In the earlier posts, I sometimes suggested a companion psalm for a chapter. In Elihu's speeches and arguments, I find proleptic echos of the gospels of the New Testament. Odd, isn't it? And Elihu's 'bombast' can be seen as insistence and invitation to hear - as in Proverbs 8 when wisdom speaks.
You may be skeptical - you should be. I am an infant even compared to the brassy Elihu. And my English seems to be getting more and more stilted. But - his arguments (so far) are new and were not put forward by the three friends nor even hinted at by Job - though in some of his more tender moments, he prepares the ground. For example, with respect to the beasts and birds, they say "learn from them", and Elihu says that "God teaches through them". There may be a comparative in this verse, but in this case it does not matter as much as the change in the source of the learning.
Here too you will find direct instruction to writhe as if in birth. Of course one could chose a gloss that would smooth over the puzzle. Also here (the last verses) as in 33:14 and 34:24 there is a suggestion that God voluntarily limits omniscience so that the created order may stand in his presence. Here the poet anticipates (or knows and uses) Psalm 32 - much as Paul does in Romans.
Hear again the old and the new in this speech. Note the possible second allusion to Abraham in verse 2. (The first is in the prior chapter as noted here.)
do you count this of judgment?
do you speak of my justice more than that of the One?(1)
for you said "what profit is to you
what benefit from my sin?"(2)
I will return you a speech(3)
and your friends with you
attend to the heavens and see
and sight the skies - they are higher than you
if you sin what do you do in him
and multiply transgression what do you make of him
if you are just what do you give to him
or what from your hand does he take?
of a man like you your wickedness?
and of a child of a human your righteousness?
from much oppressions they call for help(4)
they cry from the arm of the many
and he does not say
where is God my maker
who gives psalms in the night
who teaches from the beasts of earth
and from birds of the heavens makes us wise?
there they call and no one answers
in the face of the pride of evildoers
surely emptiness the One will not hear
nor the Sufficient look at her
indeed for you say you will not look(5)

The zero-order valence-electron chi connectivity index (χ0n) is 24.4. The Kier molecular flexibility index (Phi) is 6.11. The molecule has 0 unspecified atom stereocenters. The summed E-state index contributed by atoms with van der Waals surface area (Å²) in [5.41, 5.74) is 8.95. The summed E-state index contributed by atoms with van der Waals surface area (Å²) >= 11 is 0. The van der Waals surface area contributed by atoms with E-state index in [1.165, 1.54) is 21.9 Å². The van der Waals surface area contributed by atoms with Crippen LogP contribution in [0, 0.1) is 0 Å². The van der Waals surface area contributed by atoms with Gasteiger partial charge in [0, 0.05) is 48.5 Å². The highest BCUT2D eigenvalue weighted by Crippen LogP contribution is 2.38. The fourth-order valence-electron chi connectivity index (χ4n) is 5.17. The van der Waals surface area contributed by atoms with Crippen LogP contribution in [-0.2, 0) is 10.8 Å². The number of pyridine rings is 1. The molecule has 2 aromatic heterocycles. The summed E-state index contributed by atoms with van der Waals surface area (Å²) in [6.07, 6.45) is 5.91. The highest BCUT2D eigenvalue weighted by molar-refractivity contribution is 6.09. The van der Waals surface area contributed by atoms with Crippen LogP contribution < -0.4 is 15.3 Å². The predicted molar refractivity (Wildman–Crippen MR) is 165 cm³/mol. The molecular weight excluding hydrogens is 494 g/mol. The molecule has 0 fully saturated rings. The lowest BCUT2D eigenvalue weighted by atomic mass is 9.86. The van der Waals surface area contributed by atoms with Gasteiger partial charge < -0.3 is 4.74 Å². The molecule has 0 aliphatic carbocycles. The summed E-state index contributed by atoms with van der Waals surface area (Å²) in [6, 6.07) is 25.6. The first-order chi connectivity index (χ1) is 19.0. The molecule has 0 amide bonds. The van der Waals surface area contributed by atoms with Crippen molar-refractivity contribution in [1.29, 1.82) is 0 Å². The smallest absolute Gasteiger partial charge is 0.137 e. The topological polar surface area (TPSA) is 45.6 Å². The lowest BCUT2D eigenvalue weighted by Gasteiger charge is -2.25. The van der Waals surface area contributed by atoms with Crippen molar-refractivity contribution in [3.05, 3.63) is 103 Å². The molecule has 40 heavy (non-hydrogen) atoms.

adjudication is before his face so writhe of him(6)
but now - for there is no visitation in his anger
and he does not know in great confusion(7)
so Job vainly parts his mouth
in a lack of knowledge he spouts speeches(8)
(2) TS corrects to 'my appeasing (you)'.
(3) Good has "I will refute your words" but the others "I will answer you" etc. Most leave out the awkward repetition of מִלִּין in their English.
(4) Staples considers this a serious discontinuity. TS (and Pope cites him) thinks that Elihu is quoting Job's point of view. I don't see the need for this. Elihu brands Job as an unwitting oppressor. Hence God's silence (so far).
(5) Job cannot blame God for silence when he also refuses to look.
(6) writhe (7 times) can refer to birth - or to the dance at the time of birth. Good emends to "the case is before you and you're dancing around it." Pope - "the case is before him - wait for him." Wait is common but Good says "Efforts to make the word mean 'wait' are not morphologically persuasive". The KJV's 'trust' is even more off the page. While it may be good advice, it is not translation. That's not what the text has in its letters of fire.
(7) Pope - "he does not mark transgression well" (nice job with a strange verse - also implying a certain lack of interest of God in some 'sins' as other speakers in the poem have implied with their rhetorical questions). TS has "his wrath.. is not extinguished, it waxeth strongly." This requires a few emendations.
For TS the subject of the "that there is not" (orange below) is missing and "in the main sentence 'his wrath' (green) can be understood either as the subject of visit (blue) or as the object with the subject of the verb to be conjectured".
וְעַתָּה כִּי-אַיִן פָּקַד אַפּוֹ
וְלֹא-יָדַע בַּפַּשׁ מְאֹד
The word in red is a hapax usually amended to בפשע "in transgression".
(8) 'parts' and 'spouts' are both found only once in Job - hence I do not use 'opens' and 'multiplies'. Elihu is laughing - hence my somewhat derisive choice of words. Elihu is laughing because he knows there is no answer to his arguments and that he is introducing the crowning touch of the poem - the speeches of יְהוָה.